Ballot Question: Do you approve a new homestead exemption from Fulton County school district property taxes for educational purposes in the amount of the difference between the current year assessed value of a home and its lowest base year value, provided that the lowest base year value will be adjusted yearly by the lesser of 3 percent or the inflation rate?
Cities of Alpharetta, Johns Creek, Milton, Roswell & Mountain Park Residents in these municipalities will vote on a floating homestead exemption that would cap the annual adjusted value at 3 percent of the determined lowest base value year for their city.
Ballot question: Do you approve a new homestead exemption from the City of (Alpharetta, Johns Creek, Milton, Roswell, Mountain Park) property taxes for city purposes in the amount of the difference between the current year assesses value of a home and its lowest base year value, provided that the lowest base year value will be adjusted yearly by the lesser of 3 percent or the inflation rate?
Senior Homestead Exemption. All Fulton County residents will vote on an increased basic homestead exemption from $30,000 to $50,000 for residents 65+ years without income limits.
Ballot question: Shall the Act be approved which provides a homestead exemption from Fulton County ad valorem taxes for county purposes in the amount of $50,000 of the assessed value of the homestead for residents of that county who are older than 65 years of age?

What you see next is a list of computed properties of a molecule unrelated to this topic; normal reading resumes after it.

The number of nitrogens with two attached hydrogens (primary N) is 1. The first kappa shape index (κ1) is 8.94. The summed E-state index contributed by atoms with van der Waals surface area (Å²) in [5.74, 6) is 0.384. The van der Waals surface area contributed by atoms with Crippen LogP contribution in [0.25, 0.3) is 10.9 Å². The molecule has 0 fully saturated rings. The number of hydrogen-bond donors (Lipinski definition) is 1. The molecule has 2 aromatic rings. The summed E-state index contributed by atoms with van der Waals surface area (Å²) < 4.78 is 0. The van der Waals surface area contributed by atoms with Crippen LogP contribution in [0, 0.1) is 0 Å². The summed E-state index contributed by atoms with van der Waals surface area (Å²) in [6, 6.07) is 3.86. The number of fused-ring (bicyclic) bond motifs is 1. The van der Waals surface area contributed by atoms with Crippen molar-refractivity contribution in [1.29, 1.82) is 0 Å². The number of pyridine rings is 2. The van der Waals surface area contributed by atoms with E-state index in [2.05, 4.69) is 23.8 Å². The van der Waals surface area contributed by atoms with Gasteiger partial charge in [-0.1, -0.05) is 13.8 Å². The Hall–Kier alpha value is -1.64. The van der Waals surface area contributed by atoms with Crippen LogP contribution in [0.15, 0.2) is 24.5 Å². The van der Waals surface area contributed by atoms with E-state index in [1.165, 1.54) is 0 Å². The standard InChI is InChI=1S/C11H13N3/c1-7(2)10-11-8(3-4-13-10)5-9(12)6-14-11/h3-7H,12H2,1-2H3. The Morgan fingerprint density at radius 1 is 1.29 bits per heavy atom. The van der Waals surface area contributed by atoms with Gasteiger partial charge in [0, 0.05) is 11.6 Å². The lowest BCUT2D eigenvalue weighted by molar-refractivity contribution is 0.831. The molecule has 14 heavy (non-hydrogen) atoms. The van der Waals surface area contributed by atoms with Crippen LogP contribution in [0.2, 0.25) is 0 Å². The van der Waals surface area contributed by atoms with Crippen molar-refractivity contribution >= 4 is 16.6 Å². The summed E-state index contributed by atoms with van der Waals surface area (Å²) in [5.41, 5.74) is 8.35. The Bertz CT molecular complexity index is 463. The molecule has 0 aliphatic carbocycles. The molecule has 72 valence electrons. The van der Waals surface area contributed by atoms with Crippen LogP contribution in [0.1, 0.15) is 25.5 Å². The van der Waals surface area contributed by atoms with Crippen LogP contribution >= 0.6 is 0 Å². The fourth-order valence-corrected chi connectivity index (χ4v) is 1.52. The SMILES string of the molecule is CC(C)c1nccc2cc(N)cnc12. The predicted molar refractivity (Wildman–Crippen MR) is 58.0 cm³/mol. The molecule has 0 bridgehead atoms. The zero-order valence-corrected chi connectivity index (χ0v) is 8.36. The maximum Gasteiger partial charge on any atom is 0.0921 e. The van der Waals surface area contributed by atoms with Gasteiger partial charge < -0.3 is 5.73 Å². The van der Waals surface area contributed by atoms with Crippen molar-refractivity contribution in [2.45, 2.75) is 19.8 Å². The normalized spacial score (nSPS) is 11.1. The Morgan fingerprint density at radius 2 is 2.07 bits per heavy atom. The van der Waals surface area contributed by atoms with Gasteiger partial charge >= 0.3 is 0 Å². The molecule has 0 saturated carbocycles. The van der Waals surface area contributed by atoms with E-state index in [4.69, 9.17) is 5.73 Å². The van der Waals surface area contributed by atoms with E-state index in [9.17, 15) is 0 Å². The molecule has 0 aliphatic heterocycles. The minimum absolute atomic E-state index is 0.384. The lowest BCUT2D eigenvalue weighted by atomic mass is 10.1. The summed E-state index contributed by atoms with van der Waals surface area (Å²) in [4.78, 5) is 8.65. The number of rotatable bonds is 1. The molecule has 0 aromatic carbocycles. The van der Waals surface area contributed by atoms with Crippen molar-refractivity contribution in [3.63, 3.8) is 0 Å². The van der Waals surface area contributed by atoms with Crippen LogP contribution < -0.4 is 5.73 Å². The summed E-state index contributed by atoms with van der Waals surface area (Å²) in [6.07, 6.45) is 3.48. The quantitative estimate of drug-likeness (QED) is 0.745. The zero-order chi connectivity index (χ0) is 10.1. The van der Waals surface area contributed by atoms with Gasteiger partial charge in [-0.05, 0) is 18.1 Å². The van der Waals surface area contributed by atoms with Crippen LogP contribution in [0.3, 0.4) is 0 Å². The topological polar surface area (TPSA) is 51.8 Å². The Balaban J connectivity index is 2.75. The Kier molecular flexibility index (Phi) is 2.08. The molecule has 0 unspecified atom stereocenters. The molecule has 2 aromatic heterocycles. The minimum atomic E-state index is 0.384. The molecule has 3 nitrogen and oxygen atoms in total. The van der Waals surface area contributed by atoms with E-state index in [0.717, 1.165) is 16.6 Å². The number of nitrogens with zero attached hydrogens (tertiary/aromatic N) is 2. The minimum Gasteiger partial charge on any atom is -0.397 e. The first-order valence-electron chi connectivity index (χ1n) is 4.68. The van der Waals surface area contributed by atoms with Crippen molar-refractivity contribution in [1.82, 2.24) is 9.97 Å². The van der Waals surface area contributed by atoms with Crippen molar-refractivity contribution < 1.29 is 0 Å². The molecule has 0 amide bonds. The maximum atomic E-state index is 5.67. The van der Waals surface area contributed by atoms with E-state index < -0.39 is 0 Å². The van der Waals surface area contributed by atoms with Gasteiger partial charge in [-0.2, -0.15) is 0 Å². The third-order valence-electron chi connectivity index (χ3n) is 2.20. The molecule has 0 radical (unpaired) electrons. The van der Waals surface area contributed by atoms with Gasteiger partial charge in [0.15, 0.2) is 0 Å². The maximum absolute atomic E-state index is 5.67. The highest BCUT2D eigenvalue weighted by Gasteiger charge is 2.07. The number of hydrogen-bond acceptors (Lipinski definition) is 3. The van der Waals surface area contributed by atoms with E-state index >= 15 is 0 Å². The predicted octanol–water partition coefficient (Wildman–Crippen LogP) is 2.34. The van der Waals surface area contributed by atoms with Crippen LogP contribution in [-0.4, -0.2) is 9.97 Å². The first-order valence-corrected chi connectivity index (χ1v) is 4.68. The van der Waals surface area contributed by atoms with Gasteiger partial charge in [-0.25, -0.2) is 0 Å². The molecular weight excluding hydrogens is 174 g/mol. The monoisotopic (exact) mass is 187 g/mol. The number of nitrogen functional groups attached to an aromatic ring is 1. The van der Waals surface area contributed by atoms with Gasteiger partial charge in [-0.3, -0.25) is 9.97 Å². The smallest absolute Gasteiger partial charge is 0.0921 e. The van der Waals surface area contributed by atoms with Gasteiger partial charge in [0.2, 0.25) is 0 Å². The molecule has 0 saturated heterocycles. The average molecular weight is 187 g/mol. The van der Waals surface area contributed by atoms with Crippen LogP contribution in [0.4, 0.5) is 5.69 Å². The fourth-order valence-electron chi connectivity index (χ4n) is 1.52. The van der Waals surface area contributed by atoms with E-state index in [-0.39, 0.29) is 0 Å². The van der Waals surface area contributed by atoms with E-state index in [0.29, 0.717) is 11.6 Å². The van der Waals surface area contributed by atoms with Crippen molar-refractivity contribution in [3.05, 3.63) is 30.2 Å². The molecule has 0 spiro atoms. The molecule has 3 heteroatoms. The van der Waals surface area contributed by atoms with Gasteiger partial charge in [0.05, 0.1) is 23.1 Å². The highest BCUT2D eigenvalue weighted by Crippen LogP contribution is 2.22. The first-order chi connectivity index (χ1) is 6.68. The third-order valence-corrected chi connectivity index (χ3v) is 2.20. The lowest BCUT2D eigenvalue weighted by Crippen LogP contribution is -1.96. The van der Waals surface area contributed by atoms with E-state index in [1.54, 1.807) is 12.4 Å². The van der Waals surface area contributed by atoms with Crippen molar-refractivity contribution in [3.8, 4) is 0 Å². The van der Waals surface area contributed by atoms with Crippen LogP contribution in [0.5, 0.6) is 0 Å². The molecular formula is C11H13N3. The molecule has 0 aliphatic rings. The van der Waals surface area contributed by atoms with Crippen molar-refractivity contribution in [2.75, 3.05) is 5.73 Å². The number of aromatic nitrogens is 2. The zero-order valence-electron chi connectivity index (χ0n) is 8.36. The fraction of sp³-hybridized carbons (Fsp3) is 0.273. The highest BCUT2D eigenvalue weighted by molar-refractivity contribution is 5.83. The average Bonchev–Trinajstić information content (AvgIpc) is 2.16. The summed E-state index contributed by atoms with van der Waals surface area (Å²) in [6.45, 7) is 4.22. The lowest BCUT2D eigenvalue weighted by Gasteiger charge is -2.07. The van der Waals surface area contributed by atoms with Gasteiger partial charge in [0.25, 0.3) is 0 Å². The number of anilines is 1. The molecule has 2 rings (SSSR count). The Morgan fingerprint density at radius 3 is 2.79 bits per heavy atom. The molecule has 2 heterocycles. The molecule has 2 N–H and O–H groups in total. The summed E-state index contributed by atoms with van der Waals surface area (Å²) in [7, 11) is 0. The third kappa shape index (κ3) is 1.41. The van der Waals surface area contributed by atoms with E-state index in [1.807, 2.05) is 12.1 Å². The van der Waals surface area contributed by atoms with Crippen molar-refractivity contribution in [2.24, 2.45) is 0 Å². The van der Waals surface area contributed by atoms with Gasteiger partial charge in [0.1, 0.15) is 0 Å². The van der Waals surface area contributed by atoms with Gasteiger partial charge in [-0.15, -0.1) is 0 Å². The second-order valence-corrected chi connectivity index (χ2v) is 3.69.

If passed, these measures can result in meaningful tax relief next year and most importantly, long-term protections for those in homesteaded properties.
Early voting runs from October 15 through November 2. Election day is Tuesday, November 6, 2018.
I urge you to get out and vote to support these important ballots which would be a great win for homeowners. If you have any questions, please don't hesitate to give me a call. - Fulton County Commissioner, Bob Ellis.
Fulton Co. Gov. Center
141 Pryor Street, Suite 10024
Thanks you for this information. Please provide information of the other amendments of the ballot in your next publication.
As we vote on these amendments there are a few thoughts we should keep in mind. The amendment that increases the senior exemption shifts the tax burden from senior property owners to younger property owners. In many instances, seniors may have more income and lower expenses than younger individuals. Age is not a valid substitute parameter for income.
The amendments to limit increases in assessments will not limit property taxes themselves if the politicians increase the millage rate. Fulton county, which already has this assessment increase limitation in place, did not roll back property taxes. The City of Johns Creek offset the assessment increases with a rollback in the millage rate without the need for this amendment. What these amendments do is preserve the financial advantage of those property owners that are underassessed.
Vote for these amendments as you wish, but do not expect them to provide tax relief or make taxes more equitable.